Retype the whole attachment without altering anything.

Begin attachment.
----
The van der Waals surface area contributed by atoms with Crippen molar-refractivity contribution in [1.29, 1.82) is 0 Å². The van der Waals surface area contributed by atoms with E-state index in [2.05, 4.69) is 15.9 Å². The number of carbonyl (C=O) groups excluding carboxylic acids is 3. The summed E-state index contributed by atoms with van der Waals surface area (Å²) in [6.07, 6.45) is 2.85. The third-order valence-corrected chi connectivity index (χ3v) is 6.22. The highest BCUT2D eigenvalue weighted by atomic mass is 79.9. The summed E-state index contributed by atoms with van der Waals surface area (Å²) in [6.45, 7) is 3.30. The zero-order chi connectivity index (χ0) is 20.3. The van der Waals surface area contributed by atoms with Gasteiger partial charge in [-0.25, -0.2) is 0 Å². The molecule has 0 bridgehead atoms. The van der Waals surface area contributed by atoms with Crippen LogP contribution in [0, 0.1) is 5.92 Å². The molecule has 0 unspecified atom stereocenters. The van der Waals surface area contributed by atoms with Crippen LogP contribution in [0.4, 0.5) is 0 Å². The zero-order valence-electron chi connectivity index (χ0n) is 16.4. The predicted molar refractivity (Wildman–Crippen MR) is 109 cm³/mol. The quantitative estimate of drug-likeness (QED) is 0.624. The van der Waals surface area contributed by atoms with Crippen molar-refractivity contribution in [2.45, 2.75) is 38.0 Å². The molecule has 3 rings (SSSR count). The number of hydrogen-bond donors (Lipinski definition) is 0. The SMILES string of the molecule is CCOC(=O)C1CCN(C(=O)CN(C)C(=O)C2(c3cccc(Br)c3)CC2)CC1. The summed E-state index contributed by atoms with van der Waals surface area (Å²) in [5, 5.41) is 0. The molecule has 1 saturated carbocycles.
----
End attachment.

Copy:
The van der Waals surface area contributed by atoms with Crippen molar-refractivity contribution in [1.29, 1.82) is 0 Å². The van der Waals surface area contributed by atoms with E-state index in [2.05, 4.69) is 15.9 Å². The number of carbonyl (C=O) groups excluding carboxylic acids is 3. The summed E-state index contributed by atoms with van der Waals surface area (Å²) in [6.07, 6.45) is 2.85. The third-order valence-corrected chi connectivity index (χ3v) is 6.22. The highest BCUT2D eigenvalue weighted by atomic mass is 79.9. The summed E-state index contributed by atoms with van der Waals surface area (Å²) in [6.45, 7) is 3.30. The zero-order chi connectivity index (χ0) is 20.3. The van der Waals surface area contributed by atoms with Gasteiger partial charge in [-0.25, -0.2) is 0 Å². The molecule has 0 bridgehead atoms. The van der Waals surface area contributed by atoms with Crippen LogP contribution in [0, 0.1) is 5.92 Å². The molecule has 0 unspecified atom stereocenters. The van der Waals surface area contributed by atoms with Crippen LogP contribution in [0.4, 0.5) is 0 Å². The zero-order valence-electron chi connectivity index (χ0n) is 16.4. The predicted molar refractivity (Wildman–Crippen MR) is 109 cm³/mol. The quantitative estimate of drug-likeness (QED) is 0.624. The van der Waals surface area contributed by atoms with Crippen molar-refractivity contribution in [2.45, 2.75) is 38.0 Å². The molecule has 3 rings (SSSR count). The number of hydrogen-bond donors (Lipinski definition) is 0. The SMILES string of the molecule is CCOC(=O)C1CCN(C(=O)CN(C)C(=O)C2(c3cccc(Br)c3)CC2)CC1. The summed E-state index contributed by atoms with van der Waals surface area (Å²) in [5, 5.41) is 0. The molecule has 1 saturated carbocycles.